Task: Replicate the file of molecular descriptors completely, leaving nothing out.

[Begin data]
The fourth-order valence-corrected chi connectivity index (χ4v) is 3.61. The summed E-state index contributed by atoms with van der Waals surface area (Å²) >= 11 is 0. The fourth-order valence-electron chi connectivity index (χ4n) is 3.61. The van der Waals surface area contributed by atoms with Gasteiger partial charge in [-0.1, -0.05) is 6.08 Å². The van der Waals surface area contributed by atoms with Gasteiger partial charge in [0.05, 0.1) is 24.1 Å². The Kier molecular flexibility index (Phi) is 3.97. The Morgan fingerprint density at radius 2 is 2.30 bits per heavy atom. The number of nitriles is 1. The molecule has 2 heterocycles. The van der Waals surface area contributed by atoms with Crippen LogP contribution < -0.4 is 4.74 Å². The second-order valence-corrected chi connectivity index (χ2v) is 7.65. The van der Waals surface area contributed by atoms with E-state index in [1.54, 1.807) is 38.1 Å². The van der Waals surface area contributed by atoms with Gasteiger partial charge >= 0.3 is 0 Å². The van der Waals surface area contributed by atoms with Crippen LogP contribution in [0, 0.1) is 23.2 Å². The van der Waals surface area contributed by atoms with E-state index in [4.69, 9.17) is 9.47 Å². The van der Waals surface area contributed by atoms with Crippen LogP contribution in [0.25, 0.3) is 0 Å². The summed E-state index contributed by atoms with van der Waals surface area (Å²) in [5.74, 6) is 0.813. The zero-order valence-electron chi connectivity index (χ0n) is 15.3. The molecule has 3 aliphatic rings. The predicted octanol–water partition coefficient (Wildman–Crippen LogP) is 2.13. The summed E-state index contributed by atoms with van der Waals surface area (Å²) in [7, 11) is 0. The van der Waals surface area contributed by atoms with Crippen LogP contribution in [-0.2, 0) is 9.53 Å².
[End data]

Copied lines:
The fourth-order valence-corrected chi connectivity index (χ4v) is 3.61. The summed E-state index contributed by atoms with van der Waals surface area (Å²) >= 11 is 0. The fourth-order valence-electron chi connectivity index (χ4n) is 3.61. The van der Waals surface area contributed by atoms with Gasteiger partial charge in [-0.1, -0.05) is 6.08 Å². The van der Waals surface area contributed by atoms with Gasteiger partial charge in [0.05, 0.1) is 24.1 Å². The Kier molecular flexibility index (Phi) is 3.97. The Morgan fingerprint density at radius 2 is 2.30 bits per heavy atom. The number of nitriles is 1. The molecule has 2 heterocycles. The van der Waals surface area contributed by atoms with Crippen LogP contribution < -0.4 is 4.74 Å². The second-order valence-corrected chi connectivity index (χ2v) is 7.65. The van der Waals surface area contributed by atoms with E-state index in [1.54, 1.807) is 38.1 Å². The van der Waals surface area contributed by atoms with Gasteiger partial charge >= 0.3 is 0 Å². The van der Waals surface area contributed by atoms with Crippen LogP contribution in [0, 0.1) is 23.2 Å². The van der Waals surface area contributed by atoms with E-state index in [4.69, 9.17) is 9.47 Å². The van der Waals surface area contributed by atoms with Crippen LogP contribution in [0.25, 0.3) is 0 Å². The summed E-state index contributed by atoms with van der Waals surface area (Å²) in [5.74, 6) is 0.813. The zero-order valence-electron chi connectivity index (χ0n) is 15.3. The molecule has 3 aliphatic rings. The predicted octanol–water partition coefficient (Wildman–Crippen LogP) is 2.13. The summed E-state index contributed by atoms with van der Waals surface area (Å²) in [7, 11) is 0. The van der Waals surface area contributed by atoms with Crippen LogP contribution in [-0.2, 0) is 9.53 Å².